There’s nothing wrong with an adult who loves children’s literature. However, there is something wrong when they accept the moral foundations of such media as absolute truth.
I am an adult who loves Harry Potter and classical Disney fairytale movies. Was there a moment when I ‘grew’ out of them? No. Instead, I write posts about conflict in Frozen II, the philosophy in Star Wars, and what writers can learn from Harry Potter. But many have interpreted such posts as childish. Apparently liking child-like things makes you a child. There’s many reasons why this logic is flawed.
Reading ‘mature’ novels does not automatically make you smarter. I don’t believe you can judge an individual based on what media they watch. Because of that, I’m not interested in what other people read or watch. However, I am interested in what they get out of it, what they interpret and how they apply it to the world around them. Someone who reads Tolstoy can still miss the nuanced commentary on social interactions.
When I read Harry Potter for the first time as a young girl, my moral outlook was childish and required development as I progressed through life. Naturally, I interpreted the moral problems in Harry Potter in a simplistic way. The question ‘Was Severus Snape ‘good’ all along?’ does not allow for moral ambiguity or grey areas. Now, as an adult reader, re-reading Harry Potter is even more enriching. Sure, J.K Rowling is not Dostoevsky. I do not enjoy Harry Potter the same way as I enjoy Crime & Punishment. But as an adult, my approach to Harry Potter is more analytical. I point out J.K Rowlings failings (mainly regarding simplistic morality and tame characterisation) while enjoying her strengths in worldbuilding. Compare that approach to an adult who devours Harry Potter, Star Wars and Disney films and blindly applies the moralism to their lives.
In an article from The Spectator titled ‘The Disneyfication Of The Moral Universe‘, Augustine Bland argues ‘when young-adult entertainment takes the place of sacred scripture, its moral purity becomes paramount.’ Bland is right: the worldviews present in children’s media are adapted like theology. But a crucial difference is that no one really challenges the morality present in pop culture. Religion, on the other hand, is an exciting hotbed of debate and strife. I’m reminded of the Christological debates I’ve had, and how I was encouraged in Religious Studies (R.E) in high school to question things. Although yes, alot of religious rhetoric manifests in dogma, many religions have a fantastic intellectual tradition.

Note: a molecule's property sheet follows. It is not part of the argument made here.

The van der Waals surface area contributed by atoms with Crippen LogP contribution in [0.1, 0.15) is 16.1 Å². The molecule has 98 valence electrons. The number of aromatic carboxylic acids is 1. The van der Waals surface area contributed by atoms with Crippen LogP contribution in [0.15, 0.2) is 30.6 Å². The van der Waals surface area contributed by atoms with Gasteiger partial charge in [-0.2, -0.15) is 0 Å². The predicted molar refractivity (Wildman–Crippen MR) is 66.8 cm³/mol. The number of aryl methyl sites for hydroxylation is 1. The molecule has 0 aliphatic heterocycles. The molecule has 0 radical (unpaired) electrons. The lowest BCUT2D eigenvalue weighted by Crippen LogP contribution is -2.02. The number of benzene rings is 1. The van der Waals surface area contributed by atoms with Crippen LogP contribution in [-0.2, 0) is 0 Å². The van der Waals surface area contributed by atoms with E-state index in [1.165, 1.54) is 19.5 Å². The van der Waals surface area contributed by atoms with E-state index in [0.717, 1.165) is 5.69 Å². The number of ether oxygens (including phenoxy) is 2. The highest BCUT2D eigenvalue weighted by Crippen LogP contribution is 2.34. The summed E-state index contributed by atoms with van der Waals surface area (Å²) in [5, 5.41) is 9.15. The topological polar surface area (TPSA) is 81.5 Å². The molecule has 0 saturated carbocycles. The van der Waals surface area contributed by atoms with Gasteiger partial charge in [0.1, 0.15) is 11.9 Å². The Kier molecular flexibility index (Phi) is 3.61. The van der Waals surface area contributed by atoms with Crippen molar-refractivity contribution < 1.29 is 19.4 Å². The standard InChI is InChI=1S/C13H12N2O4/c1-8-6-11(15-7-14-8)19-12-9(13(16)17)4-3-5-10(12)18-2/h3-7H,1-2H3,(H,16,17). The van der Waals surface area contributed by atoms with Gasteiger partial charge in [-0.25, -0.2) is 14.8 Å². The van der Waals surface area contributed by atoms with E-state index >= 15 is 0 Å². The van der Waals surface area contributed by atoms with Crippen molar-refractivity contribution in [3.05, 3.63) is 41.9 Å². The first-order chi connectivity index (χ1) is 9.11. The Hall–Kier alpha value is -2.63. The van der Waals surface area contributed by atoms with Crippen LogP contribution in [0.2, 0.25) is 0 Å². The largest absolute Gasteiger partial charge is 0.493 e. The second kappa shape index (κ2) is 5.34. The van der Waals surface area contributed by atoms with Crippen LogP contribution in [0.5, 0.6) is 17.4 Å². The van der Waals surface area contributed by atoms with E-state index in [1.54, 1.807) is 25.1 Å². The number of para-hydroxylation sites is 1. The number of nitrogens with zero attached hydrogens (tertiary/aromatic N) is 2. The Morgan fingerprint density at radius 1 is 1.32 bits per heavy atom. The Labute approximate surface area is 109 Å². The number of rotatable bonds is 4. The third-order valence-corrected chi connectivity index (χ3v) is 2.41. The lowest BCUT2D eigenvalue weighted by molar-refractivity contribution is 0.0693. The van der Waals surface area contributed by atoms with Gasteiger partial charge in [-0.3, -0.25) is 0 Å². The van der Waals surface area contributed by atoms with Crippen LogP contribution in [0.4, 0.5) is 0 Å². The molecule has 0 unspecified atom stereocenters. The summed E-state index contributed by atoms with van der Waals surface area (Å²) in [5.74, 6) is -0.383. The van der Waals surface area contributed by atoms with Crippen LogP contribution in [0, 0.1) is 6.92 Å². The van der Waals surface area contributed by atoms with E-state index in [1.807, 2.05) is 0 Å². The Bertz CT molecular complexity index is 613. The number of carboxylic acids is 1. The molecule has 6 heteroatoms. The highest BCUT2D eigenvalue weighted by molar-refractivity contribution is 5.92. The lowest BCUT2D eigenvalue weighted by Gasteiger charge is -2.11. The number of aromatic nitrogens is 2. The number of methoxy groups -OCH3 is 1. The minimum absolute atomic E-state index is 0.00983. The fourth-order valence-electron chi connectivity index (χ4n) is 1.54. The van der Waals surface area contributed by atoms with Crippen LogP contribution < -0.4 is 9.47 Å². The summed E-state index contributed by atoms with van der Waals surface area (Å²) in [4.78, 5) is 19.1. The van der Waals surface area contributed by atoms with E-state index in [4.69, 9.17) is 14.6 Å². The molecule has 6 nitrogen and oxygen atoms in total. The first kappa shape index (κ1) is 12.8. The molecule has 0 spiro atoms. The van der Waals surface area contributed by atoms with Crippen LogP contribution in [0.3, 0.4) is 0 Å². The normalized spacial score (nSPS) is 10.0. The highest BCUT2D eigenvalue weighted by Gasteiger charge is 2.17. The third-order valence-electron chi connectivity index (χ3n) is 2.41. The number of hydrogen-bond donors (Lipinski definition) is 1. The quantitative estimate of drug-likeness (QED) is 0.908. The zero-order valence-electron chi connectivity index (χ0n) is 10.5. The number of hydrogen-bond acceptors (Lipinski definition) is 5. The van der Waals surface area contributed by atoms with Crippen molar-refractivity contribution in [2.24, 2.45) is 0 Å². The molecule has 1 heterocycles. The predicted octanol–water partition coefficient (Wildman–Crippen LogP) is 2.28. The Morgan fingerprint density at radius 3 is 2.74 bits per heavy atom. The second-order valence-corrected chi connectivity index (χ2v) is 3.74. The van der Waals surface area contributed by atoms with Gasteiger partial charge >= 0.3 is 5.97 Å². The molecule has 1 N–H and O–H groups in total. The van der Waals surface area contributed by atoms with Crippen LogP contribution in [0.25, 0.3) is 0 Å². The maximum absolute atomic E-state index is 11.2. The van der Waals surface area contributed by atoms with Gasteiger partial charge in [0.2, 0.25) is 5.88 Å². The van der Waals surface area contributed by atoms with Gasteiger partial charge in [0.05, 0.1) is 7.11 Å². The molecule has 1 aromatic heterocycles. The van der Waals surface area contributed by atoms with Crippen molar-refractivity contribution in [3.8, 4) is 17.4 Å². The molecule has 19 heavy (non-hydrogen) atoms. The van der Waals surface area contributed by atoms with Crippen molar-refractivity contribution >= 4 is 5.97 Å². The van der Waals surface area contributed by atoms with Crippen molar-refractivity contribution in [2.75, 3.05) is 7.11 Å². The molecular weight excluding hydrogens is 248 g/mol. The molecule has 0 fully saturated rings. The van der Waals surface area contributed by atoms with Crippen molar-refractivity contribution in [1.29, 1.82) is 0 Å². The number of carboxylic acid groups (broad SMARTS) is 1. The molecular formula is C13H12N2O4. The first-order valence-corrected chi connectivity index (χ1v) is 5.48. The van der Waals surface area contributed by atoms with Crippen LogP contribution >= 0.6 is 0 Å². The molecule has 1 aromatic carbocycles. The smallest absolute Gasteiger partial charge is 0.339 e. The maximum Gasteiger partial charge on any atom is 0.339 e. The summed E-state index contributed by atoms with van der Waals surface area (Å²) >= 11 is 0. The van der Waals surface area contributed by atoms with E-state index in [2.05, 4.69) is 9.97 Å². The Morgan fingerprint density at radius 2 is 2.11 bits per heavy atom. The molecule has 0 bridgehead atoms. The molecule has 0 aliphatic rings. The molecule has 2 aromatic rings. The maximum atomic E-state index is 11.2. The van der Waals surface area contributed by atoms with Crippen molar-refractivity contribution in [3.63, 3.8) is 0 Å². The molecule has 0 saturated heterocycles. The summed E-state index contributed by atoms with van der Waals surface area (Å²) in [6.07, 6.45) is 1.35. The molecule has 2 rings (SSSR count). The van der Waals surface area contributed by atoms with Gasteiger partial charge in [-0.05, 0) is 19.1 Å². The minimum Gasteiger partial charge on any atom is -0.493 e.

Literature should have that, too. By challenging assumptions and beliefs, you also give them an opportunity to improve. One of the reasons why St. Thomas Aquinas is well-received in the Catholic Church is his response to ongoing discussions about ‘faith’ and ‘reason.’ Instead of ignoring, typecasting or dismissing his opponents, he addresses such concerns in his writings.
Part of ‘adulthood’ is engaging in these cosmic debates. You are going to meet and work with people who are vastly different to you. Not only that, but you’ll be exposed to ‘harmful’ ideas. It’s not good to simplify such encounters into a prism of ‘good versus evil.’ Why? Because people do not fit neat categories. The same goes for events and decisions. I’m reminded of the many disputes I’ve had over World War II, especially the Dresden bombings and the treatment of Japanese Americans. Most are quick to dismiss any nuance or complexity, as if admitting the morality problems somehow undercuts atrocities like The Holocaust.
In children’s media, character decisions are extremely moralistic. That was a problem I had in One Hundred And One Dalmations. Although I love Little Women, I understand the problems people have with it. Morals makes sense for its target market. But again, we’re not talking about children who read these books. It’s the adults who apply these ethics to their lives, and reduce moral complexity and debate to simplistic moral-messaging.
My point isn’t to argue that ‘The Dresden bombings were either solely justified or completely evil.’ Rather, I’m highlighting that there are more than two positions (both are rather radical) to take. I’m also aware of the pitfalls of treating your political opponents as ‘evil enemies.’ No, the people who differ to you aren’t members of the Sith. But if you believe that they are, there’s a significant chance you’ll justify any violence against them. Augustine Bland points that out in The Spectator, and leaves his article on a chilling claim: thas as America becomes more politically vicious and divided, the moral outlook becomes more childlike.
Because of that, it’s vital that the Harry Potter novels are not the only books that I read. I love classics, fairytales, historical fiction, fantasy, crime, epic poetry, political non-fiction and drama. The solution is not to read more ‘grown-up’ literature, and abandon ‘childish’ books. I know plenty of people who read Michel Houellebecq and have zero wits about them. Likewise, the current crop of Anglosphere literary fiction often falls to the same moralistic flawas as children’s literature. I’m bored by the Celeste Ngs and Junot Diazs of the world: they know nothing. A novel may feature subtle imagery among beautiful prose, but still have the emptiness of a Disney live-action remake.
Rather, I think the problem is far bigger than ‘adults reading children’s literature.’ Again, you can devour Peter Pan and still be a grown-up. But that’s done not by changing your reading habits. You do that by challenging yourself and others, engaging with multiple viewpoints, reading from a variety of perspectives and styles, by studying religion, history and philosophy. But most all: being a grown up means popping the small, moralistic bubble.
What are your thoughts? Comment below!
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